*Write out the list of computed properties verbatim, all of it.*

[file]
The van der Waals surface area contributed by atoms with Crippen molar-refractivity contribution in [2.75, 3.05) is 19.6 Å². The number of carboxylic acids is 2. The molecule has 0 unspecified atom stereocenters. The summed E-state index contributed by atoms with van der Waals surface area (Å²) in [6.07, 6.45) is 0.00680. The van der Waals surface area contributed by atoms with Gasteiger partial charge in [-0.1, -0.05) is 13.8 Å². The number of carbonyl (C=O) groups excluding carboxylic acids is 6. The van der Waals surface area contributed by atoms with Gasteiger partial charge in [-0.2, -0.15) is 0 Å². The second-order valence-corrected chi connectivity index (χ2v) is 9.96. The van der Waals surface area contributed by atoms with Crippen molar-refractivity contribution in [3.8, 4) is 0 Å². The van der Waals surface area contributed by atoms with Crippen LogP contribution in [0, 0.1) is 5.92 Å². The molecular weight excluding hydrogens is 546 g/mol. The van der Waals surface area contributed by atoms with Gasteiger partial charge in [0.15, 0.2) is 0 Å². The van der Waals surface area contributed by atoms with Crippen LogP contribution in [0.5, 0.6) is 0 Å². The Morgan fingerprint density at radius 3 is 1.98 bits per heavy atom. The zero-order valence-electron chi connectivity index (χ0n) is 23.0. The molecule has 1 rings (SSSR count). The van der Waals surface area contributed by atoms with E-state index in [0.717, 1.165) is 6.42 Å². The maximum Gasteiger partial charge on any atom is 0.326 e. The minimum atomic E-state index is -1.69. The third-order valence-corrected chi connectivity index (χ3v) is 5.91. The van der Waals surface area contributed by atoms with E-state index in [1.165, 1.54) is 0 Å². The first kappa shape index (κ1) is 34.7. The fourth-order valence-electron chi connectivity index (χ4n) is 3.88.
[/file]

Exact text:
The van der Waals surface area contributed by atoms with Crippen molar-refractivity contribution in [2.75, 3.05) is 19.6 Å². The number of carboxylic acids is 2. The molecule has 0 unspecified atom stereocenters. The summed E-state index contributed by atoms with van der Waals surface area (Å²) in [6.07, 6.45) is 0.00680. The van der Waals surface area contributed by atoms with Gasteiger partial charge in [-0.1, -0.05) is 13.8 Å². The number of carbonyl (C=O) groups excluding carboxylic acids is 6. The van der Waals surface area contributed by atoms with Gasteiger partial charge in [-0.2, -0.15) is 0 Å². The second-order valence-corrected chi connectivity index (χ2v) is 9.96. The van der Waals surface area contributed by atoms with Crippen molar-refractivity contribution in [3.8, 4) is 0 Å². The van der Waals surface area contributed by atoms with Crippen LogP contribution in [0, 0.1) is 5.92 Å². The molecular weight excluding hydrogens is 546 g/mol. The van der Waals surface area contributed by atoms with Gasteiger partial charge in [0.15, 0.2) is 0 Å². The van der Waals surface area contributed by atoms with Crippen LogP contribution in [0.5, 0.6) is 0 Å². The Morgan fingerprint density at radius 3 is 1.98 bits per heavy atom. The zero-order valence-electron chi connectivity index (χ0n) is 23.0. The molecule has 1 rings (SSSR count). The van der Waals surface area contributed by atoms with E-state index in [0.717, 1.165) is 6.42 Å². The maximum Gasteiger partial charge on any atom is 0.326 e. The minimum atomic E-state index is -1.69. The third-order valence-corrected chi connectivity index (χ3v) is 5.91. The van der Waals surface area contributed by atoms with E-state index in [1.165, 1.54) is 0 Å². The first kappa shape index (κ1) is 34.7. The fourth-order valence-electron chi connectivity index (χ4n) is 3.88.